The day after “Star Trek” star Nichelle Nichols died, Lieutenant Uhura performer Zoe Saldaña paid tribute to the pioneering actor.
From 1966 to 1969, Nichols portrayed the role of Nyota Uhura (the communications officer of the USS Enterprise) in the groundbreaking sci-fi series “Star Trek,” before reprising his role in six films released between 1979 and 1991. played this role. Nichols played Uhura as one of the first black women on American television to be portrayed in power, an actor of great significance and the actor famously persuaded by Dr. Martin Luther King Jr. Don’t leave the series after the first season. Saldaña will play an alternate cosmic version of the character in the 2009 “Star Trek” reboot film, as well as two film sequels in 2013 and 2016.
“She was an icon, an activist, and most importantly, an amazing woman—she blazed a trail and showed many how to look at women of color differently,” Saldana said in her statement. wrote in the post. “Her quest for equality is unwavering.”
Saldaña also talked about meeting Nichols for the first time after being cast as Uhura in the 2009 film, calling it a “very special moment” in her life, and saying the actor gave her credit for playing the iconic role.
“Her energy was contagious every time I was in her presence. She made me believe that anything is possible as long as you put your heart into it,” Saldana wrote. “When I was cast to play Uhura, I knew I had a big problem to fill, and Nichelle made me feel safe and told me to play her with confidence. Continue her memory by spreading a message of peace and equality among all people. She lived a long and influential life, not only thriving in her career but helping many others prosper.”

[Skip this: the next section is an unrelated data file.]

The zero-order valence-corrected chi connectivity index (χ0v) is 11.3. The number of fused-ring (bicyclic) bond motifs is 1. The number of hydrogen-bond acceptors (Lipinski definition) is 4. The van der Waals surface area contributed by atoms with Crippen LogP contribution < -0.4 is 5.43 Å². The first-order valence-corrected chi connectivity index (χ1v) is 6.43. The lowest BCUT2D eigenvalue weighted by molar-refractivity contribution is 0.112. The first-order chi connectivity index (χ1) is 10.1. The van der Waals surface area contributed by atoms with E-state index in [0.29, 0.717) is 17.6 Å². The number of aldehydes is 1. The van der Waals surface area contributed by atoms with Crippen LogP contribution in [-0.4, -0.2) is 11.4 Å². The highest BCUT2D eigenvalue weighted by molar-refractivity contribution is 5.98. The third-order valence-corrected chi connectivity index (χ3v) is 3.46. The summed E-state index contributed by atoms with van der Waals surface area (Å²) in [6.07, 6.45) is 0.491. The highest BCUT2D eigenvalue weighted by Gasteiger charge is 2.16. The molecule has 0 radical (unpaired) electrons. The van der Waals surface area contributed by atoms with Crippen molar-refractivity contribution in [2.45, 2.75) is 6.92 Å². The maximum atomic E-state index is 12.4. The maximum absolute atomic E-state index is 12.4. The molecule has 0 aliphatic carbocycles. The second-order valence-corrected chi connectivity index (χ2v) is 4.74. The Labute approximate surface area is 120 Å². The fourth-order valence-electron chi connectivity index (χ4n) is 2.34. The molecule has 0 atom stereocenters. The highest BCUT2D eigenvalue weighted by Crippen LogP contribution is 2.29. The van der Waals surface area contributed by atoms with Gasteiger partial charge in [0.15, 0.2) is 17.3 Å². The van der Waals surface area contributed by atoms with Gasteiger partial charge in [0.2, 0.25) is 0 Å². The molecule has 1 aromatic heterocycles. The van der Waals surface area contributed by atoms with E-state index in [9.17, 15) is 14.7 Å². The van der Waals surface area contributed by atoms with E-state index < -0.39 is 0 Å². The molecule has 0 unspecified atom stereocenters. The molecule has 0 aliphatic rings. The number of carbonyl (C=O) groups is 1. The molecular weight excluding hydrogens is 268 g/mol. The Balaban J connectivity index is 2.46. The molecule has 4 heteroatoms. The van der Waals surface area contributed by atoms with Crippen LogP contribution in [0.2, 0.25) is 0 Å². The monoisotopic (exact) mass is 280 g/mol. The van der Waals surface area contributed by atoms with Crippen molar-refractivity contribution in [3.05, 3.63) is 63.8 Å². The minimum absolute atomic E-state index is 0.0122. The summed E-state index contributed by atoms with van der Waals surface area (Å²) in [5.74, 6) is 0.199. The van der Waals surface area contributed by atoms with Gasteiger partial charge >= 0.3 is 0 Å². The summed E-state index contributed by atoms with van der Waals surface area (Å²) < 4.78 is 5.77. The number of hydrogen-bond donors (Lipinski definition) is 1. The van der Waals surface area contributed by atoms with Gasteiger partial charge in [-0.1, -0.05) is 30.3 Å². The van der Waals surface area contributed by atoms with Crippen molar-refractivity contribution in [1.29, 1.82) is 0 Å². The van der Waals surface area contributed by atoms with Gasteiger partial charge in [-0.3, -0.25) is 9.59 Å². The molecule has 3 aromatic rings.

Saldana will reportedly return to the role of Uhura in the upcoming sequel to the film series. On TV, Celia Rosegooding portrayed a younger version of the character in the prequel series “Strange New World,” which recently aired its first season.
Read Saldaña’s full statement below:
I am saddened to hear of the passing of Nichelle Nichols. We have lost a true star – a unique artist who was always ahead of his time. She was an icon, an activist, and most importantly, an amazing woman—who blazed a trail that showed many how to see women of color differently. Her quest for equality is unwavering.
Meeting Nichelle was really a very special moment in my life. Her energy was contagious every time I was in her presence. She made me believe that anything is possible if you put your heart and soul into it. I mean, she inspired Mae Jemison to follow her dream of becoming an astronaut, and that’s exactly what Mae did.
When I was cast to play Uhura, I knew I had a lot to fill, and Nichelle made me feel safe and told me to play her with confidence. I hope we continue to honor her memory by celebrating her amazing work and by spreading the message of peace and equality among all. She lived a long and influential life, not only prospering, but helping many others prosper.
Maya Angelou once said: “People forget what you said, people forget what you did, but people never forget how you made them feel”. I agree with this statement, with the exception of Nichelle Nichols. It’s hard to forget what she said, it’s hard to forget what she did, and certainly not how she made us feel.
Rest at the Queen of Power Nichelle